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Thread: What is INT 3 ?

  1. #1
    Join Date
    Sep 2003
    Posts
    46

    What is INT 3 ?

    When debug an exe file using debug.exe, debugger can stop at INT 3.
    This behavior is fantastic!

    I set Trap Flag 1 in my program, write a INT 3 instruction in my code and then expect my programe can be stopped at there.

    When I run my program, the program isn't be sopped.

    In a word, I don't understand the mechanism of INT 3:
    A. Who handles INT 3 when CS:IP points to it?
    B. Is its behavior defined by CPU or debug.exe ?

    Who can give me an explanation ?

    Thanks a lot!

  2. #2
    Join Date
    Dec 2005
    Posts
    642

    Re: What is INT 3 ?

    INT 3 causes an interrupt and calls an interrupt vector set up by the OS. Which OS are you using?

  3. #3
    Join Date
    Dec 2004
    Location
    Poland
    Posts
    1,165

    Re: What is INT 3 ?

    In each operating system exists structure called IDT (Interrupt Descriptor Table). It contains various entries, and entry No. 3 always contains entry point of INT 3 exception handler. This handler is always defined by OS, and can be overriden by debugger. The way exception handlers (and therefore INT 3) work is quite complicated, so I would advice you to read "IA32 Architecture System Programming Guide" available for free download at www.intel.com. Especially chapter 5 (Interrupt and Exception Handling) and 15 (DEBUGGING AND PERFORMANCE MONITORING).

    Regards,
    Hob
    Last edited by Hobson; December 28th, 2005 at 09:51 AM.
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  4. #4
    Join Date
    Nov 2009
    Posts
    1

    Re: What is INT 3 ?

    First of all INT3 is only for x86 systems other systems may have other trap/breakpoint instructions.
    Programs (usually) don't call INT 3. It's usage is mostly dedicated for debuggers to set temporary breakpoints in running code.

    In some cases the developers (during development) may put explicit INT 3 instructions in the code they are developing, knowing that if that condition happens, their program will *break* and the debugger they are using will take the charge.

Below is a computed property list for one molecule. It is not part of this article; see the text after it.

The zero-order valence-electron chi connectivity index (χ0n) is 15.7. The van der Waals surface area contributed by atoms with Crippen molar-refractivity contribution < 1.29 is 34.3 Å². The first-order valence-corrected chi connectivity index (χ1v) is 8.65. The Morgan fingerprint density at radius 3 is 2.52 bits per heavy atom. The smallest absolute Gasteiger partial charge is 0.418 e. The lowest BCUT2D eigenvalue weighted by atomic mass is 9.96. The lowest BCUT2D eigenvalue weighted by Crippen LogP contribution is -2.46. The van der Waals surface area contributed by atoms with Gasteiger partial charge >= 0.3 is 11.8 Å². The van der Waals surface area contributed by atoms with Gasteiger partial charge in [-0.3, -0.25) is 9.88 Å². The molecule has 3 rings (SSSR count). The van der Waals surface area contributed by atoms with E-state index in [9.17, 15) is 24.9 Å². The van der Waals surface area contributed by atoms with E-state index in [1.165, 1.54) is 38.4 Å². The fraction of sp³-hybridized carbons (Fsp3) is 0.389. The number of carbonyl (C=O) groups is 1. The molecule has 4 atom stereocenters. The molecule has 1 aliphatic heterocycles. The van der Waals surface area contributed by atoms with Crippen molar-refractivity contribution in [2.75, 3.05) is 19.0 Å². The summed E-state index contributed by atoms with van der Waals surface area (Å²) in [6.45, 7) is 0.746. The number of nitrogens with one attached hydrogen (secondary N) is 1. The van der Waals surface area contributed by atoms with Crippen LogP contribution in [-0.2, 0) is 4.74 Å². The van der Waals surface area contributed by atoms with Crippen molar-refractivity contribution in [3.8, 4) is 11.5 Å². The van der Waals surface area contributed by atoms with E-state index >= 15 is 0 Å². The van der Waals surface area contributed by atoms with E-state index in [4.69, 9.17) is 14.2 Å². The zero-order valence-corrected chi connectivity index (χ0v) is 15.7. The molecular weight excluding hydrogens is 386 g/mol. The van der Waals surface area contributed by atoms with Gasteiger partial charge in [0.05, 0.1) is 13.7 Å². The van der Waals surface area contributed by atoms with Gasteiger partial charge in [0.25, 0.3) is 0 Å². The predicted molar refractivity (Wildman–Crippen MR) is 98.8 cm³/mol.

When active the debugger sets his own interrupt handler for INT3 in the system. Any call to INT3 will cause the running program to *break* (stop execution) and branch out execution to the debugger's INT3 handler. After some basic state saving, the INT3 handler usually yields the control to the debugger GUI.

    When you want to debug a program, debugger loads the program code and if available it's source code in memory. Then the programmer goes and sets breakpoint using the source code. If the program is compiled with debug code, debugger easily locates the assembly instruction generated for the marked source code line. Then it saves this instruction into some memory and replaces it with INT3. This code is restored back after INT3 is invoked.

    This was a powerful mechanism back in the days for debugging and also cracking programs. One could easily write a TSR (Terminate and Stay Resident) in DOS for handling INT3 then place an INT3 in the code which he wants to patch.

    L.S. Mizrahi
    Software Specialist
    Centrillium IT Consulting
    http://www.centrillium-it.com

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